The grace of the Father (:17-19). We see the son approach the village and ought to imagine children throwing sticks and stones and mud. This one has squandered the estate among Gentiles. In a Palestinian ritual known as kashasha (so, Bailey), the son has been cut off from his people. But then, “while he was till far off,” his father bares his legs like a schoolboy, and runs!

The joy of the Father (:22-24). At their meeting, the son attempts his prepared speech, but is interrupted. Attempts to kiss the hands of his father are pre-empted by his father’s embrace, and the kiss of Shalom. ” … bring the fattened calf and kill it,” his father orders,”And let us eat and celebrate. For this my son was dead, and is alive again; he was lost, and is found. And they began to celebrate” (:24).

And here, so we contend—at their joyful meeting—repentance takes place! The son can’t be anything but a son. And, the father hosts the son and the whole village (Think of Jesus’ immediate context and his accusers.)

The parable, at this point, leaves us hanging. (There’s still a smack-down in store.) Amidst the thematic cluster of lostness, repentance, restoration, home and celebration, we have yet to answer the question, Who ought the hero to have been? Who should have done the seeking? 

Even so, there’s much to be harvested at this point. From the younger son, we learn: we may always come to God, but we must come to Him on His terms, not ours. And, if we would come, we will only be sons, not hired men. 

From the Father, we learn the lesson that stands at the center the trilogy of parables in Luke 15 (so far): God’s terms for reconciliation include grace that pre-empts our efforts to establish ourselves in His favor.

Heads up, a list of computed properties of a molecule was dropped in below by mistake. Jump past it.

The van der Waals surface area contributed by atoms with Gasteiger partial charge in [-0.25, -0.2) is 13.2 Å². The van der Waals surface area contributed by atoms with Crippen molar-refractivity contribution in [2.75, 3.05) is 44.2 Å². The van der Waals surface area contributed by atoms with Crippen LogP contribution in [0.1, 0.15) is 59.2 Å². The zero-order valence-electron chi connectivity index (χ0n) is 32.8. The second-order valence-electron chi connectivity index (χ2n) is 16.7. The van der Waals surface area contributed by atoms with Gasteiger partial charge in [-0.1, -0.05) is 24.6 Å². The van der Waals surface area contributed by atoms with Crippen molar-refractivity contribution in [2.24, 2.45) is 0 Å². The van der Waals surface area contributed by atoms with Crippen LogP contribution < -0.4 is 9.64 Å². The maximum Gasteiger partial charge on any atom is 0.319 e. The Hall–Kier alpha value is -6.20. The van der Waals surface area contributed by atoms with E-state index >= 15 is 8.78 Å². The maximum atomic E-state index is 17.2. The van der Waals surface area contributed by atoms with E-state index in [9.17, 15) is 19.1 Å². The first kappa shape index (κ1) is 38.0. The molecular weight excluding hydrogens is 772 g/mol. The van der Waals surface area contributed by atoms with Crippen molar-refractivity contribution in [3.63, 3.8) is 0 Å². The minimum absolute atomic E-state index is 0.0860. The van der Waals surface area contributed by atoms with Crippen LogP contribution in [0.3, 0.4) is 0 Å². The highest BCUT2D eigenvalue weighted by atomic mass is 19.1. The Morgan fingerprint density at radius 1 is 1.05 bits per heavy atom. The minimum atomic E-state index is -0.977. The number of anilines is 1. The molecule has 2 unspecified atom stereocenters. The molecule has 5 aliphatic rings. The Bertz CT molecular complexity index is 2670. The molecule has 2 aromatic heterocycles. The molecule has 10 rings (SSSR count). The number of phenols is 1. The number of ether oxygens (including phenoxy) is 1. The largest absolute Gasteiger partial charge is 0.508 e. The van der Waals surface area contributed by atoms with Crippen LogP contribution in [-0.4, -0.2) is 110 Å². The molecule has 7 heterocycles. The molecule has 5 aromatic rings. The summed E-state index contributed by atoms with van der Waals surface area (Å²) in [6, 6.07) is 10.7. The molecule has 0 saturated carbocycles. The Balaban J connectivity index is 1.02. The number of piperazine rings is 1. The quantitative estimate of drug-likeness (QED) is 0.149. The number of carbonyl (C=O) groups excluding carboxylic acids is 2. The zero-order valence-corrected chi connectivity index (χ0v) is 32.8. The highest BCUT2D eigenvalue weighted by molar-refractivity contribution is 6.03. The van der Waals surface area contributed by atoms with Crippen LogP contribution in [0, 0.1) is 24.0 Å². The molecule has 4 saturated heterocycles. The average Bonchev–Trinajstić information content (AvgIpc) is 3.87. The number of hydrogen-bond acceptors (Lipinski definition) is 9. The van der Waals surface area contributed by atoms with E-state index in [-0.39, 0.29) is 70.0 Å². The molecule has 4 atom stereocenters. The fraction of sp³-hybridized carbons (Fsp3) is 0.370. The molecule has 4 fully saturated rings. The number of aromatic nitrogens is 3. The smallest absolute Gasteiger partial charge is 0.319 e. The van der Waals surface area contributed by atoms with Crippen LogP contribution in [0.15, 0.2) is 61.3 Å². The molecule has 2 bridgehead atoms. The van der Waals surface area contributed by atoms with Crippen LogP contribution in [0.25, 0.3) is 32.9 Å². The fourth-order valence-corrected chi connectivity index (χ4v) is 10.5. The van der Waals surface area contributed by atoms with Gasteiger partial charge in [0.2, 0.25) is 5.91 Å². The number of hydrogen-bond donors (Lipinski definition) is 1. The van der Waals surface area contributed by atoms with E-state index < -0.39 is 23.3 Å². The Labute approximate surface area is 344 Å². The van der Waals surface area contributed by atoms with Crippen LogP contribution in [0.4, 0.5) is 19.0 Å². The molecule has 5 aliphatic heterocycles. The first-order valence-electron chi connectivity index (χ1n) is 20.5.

Both lessons cut against our pre-conceived notion of our character and God’s. “We’re able to engineer our relationship with God” …  “We’re our own men” …  “We’ll come back when we’re ready,” we might think with the son. But, as we learn from the Father, God’s grace, know to us in Jesus and His cross-work, pre-empts our plans. God rejoices in the work of His first Son that brings about reconciliation with His other sons.

“But now in Christ Jesus you who once were far off have been brought near by the blood of Christ” (Eph 2.13, ESV) … Rejoice with me!


Circle up with a small group and ask and answer these questions from Luke 15: 

How do the three parables of Luke 15, when read together,  help you understand the main point of each? 


How is this reading of The Prodigal Son different from others you’ve heard? What do you see now that you’ve missed in the past? 


How are you yet like the younger son? 


What about the response of the Father in the parable surprises you the most? 


What’s missing now? Where do you think Jesus is going with the second half of the third parable? 


Growing up, together …

And, just like that, our Northwoods winter turned to mud, and then to spring, and now to … summer!